Football legend Romario, the great striker turned politician, sickened by Olympic ticket scandals, has launched a blistering campaign to force the International Olympic Committee to share control of the sale of tickets for the 2016 Rio Games.
The socialist Congressman last week fired off formal requests for Olympic officials to testify to a Brazilian congressional committee. Romario’s first target is veteran IOC member Patrick Hickey, a member of the IOC’s Rio Co-ordinating commission who will be intimately involved in supervising ticketing plans.
Hickey, president of the Olympic Committee of Ireland, is in the unenviable position of having to explain how his son Stephan came to be on the payroll of the company that acquired a significant slice of Ireland’s allocation of tickets for the London Olympics. There are also questions still to be answered about Hickey’s knowledge of the bribes paid to win the 2002 Olympics for Salt Lake City.
Hickey may yet be forced to make a choice between representing the IOC in Rio or selling Irish Olympic Committee tickets to agents making packages for wealthy fans. His membership of the IOC’s Executive Board could also be in question.
Romario says he wants Hickey ‘to clarify the details and criteria for concession and distribution of tickets being sold for the Olympic Games Rio 2016.’ He goes much further in a ferocious five-page letter to Sports Minister Aldo Rebelo, arguing that Hickey’s activities on the co-ordinating committee ‘must be scrutinised by the Sports Ministry to avoid possible influence peddling between Patrick Hickey and Brazilian sports officials.’ (Google translation)
Romario is concerned about Hickey’s deals with the Marcus Evans Group who not only acquired the Irish tickets but also hired his son to run an Irish-themed Olympic pub in London that was allowed to use the Five Rings to promote the business.
The IOC is investigating the Marcus Evans ticket deals with national Olympic committees and following newspaper investigations has suspended all ticket deals for the winter games in Sochi in 2014. Hickey had already contracted to sell Ireland’s Sochi allocation to the Evans Group. As a member of the IOC’s Executive Board Hickey would be in a position to influence the ethics investigation report.
Romario wants the IOC to share the evidence they unearth with Brazil’s sports authorities. And he wants more: As Brazil is financing the Games Romario is insisting that the government is involved in monitoring the sale of Olympic tickets domestically and internationally.
Also in Romario’s cross-hairs is Carlos Nuzman, president of both Brazil’s Olympic Committee and the Rio 2016 Organising Committee. There are concerns that holding these two positions gives Nuzman massive conflicts of interest.
Nuzman has been requested to attend the Congress committee ‘to clarify the details and criteria for concessions and distribution of tickets for Rio 2016.’ Romario also says he wants to know more about prices, quantity and availability. Inevitably there are going to be demands for greater accountability of spending public funds.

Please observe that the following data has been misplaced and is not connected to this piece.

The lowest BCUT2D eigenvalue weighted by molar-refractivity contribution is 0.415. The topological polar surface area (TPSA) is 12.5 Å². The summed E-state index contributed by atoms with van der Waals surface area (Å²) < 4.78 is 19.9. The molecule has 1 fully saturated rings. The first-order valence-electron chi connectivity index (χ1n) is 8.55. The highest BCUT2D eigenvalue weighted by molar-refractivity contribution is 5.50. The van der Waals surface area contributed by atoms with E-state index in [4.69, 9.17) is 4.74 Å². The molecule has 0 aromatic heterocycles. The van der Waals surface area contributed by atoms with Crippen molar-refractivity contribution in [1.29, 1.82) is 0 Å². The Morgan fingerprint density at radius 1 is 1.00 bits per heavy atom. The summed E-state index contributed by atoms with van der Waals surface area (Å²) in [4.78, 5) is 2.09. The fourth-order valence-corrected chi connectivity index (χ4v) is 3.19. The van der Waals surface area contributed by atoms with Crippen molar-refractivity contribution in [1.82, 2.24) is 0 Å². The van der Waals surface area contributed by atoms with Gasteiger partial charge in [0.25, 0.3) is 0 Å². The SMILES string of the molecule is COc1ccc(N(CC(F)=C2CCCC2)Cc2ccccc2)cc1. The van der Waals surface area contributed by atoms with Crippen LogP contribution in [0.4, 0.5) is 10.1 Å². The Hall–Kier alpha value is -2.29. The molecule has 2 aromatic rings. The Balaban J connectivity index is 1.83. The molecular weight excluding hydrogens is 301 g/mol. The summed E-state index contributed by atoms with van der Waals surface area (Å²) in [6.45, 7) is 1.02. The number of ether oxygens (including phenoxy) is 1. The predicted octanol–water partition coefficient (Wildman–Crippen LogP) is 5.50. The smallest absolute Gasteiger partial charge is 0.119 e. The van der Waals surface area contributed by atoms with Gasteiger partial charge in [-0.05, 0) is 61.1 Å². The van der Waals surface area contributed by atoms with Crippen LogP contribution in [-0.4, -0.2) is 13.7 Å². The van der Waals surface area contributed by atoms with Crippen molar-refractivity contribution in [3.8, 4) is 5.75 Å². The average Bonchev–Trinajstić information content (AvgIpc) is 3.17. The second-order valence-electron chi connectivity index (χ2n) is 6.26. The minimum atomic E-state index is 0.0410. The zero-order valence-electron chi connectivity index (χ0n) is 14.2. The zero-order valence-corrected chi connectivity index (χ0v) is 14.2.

The IOC may face unexpected challenges in Rio. In London the iconic presence of double-gold medal winner Lord Seb Coe presiding over the Games deterred investigations by press and politicians until the eve of the event.
In Brazil Carlos Nuzman is vulnerable, seen as an unpopular administrator who has been in power too long. His objections to accountability and transparency don’t play well in a country plagued by corruption. The IOC may yet regret that he is the face of their next summer games.
The IOC would be unwise to back Nuzman against the Congress; it controls the supply of money and resources. Despite their collegiality the IOC may have to abandon Nuzman rather than wrestle with an adversary as determined – and as popular – as Romario.
Nuzman’s allies in the congress committee – including its chairman José Rocha – are expected to oppose the invitations to testify. A decision is expected in the next week but many Congressmen may think twice about lining up with what is increasingly seen as a discredited sports official.
Expect fireworks if another of Romario’s selections testifies. Renata Santiago was alleged to have been involved in the theft of confidential data from the London organizing committee during this year’s games. Carlos Nuzman fired her and nine colleagues last month but she claims they were instructed to acquire the information by ‘senior Brazilian Olympic officials.’ Will she name them to Congressmen? What did Nuzman know?
A more reluctant witness may be Rodrigo Hermida who was involved in stealing data during the Pan American Games in Rio in 2007, again headed by Carlos Nuzman. Hermida was fired but the scandal was suppressed. He is now working for the committee organising the 2014 FIFA World Cup. If he testifies, he faces pointed questions about Nuzman’s management style.
Hickey became a national joke in Ireland last week when he offered golfing superstar Rory McIlroy the chance to carry the flag in Rio if he joined the Irish team, rather than the British. McIlroy, an Ulsterman, has always made clear that he feels British; medal-winning Belfast boxer Paddy Barnes immediately tweeted that Hickey is ‘a prick!’